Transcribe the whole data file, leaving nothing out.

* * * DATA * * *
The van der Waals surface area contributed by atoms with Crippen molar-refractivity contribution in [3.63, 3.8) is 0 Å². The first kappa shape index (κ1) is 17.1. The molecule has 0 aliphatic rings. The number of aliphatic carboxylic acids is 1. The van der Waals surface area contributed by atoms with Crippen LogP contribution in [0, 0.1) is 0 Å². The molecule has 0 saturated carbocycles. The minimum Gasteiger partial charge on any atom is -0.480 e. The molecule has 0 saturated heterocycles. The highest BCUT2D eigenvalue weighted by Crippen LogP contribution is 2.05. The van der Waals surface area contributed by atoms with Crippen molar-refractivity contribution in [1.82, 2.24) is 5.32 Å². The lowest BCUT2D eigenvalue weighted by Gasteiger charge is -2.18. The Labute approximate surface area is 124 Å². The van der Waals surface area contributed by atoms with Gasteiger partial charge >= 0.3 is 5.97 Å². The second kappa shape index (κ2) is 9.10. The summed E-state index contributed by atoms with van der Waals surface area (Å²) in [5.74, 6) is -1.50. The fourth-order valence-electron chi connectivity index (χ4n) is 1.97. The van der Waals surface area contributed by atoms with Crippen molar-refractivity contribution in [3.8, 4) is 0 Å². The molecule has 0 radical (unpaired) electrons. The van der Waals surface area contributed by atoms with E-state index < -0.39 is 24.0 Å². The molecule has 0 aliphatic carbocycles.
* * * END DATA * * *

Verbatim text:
The van der Waals surface area contributed by atoms with Crippen molar-refractivity contribution in [3.63, 3.8) is 0 Å². The first kappa shape index (κ1) is 17.1. The molecule has 0 aliphatic rings. The number of aliphatic carboxylic acids is 1. The van der Waals surface area contributed by atoms with Crippen LogP contribution in [0, 0.1) is 0 Å². The molecule has 0 saturated carbocycles. The minimum Gasteiger partial charge on any atom is -0.480 e. The molecule has 0 saturated heterocycles. The highest BCUT2D eigenvalue weighted by Crippen LogP contribution is 2.05. The van der Waals surface area contributed by atoms with Crippen molar-refractivity contribution in [1.82, 2.24) is 5.32 Å². The lowest BCUT2D eigenvalue weighted by Gasteiger charge is -2.18. The Labute approximate surface area is 124 Å². The van der Waals surface area contributed by atoms with Gasteiger partial charge >= 0.3 is 5.97 Å². The second kappa shape index (κ2) is 9.10. The summed E-state index contributed by atoms with van der Waals surface area (Å²) in [5.74, 6) is -1.50. The fourth-order valence-electron chi connectivity index (χ4n) is 1.97. The van der Waals surface area contributed by atoms with Crippen molar-refractivity contribution in [3.8, 4) is 0 Å². The molecule has 0 radical (unpaired) electrons. The van der Waals surface area contributed by atoms with E-state index < -0.39 is 24.0 Å². The molecule has 0 aliphatic carbocycles.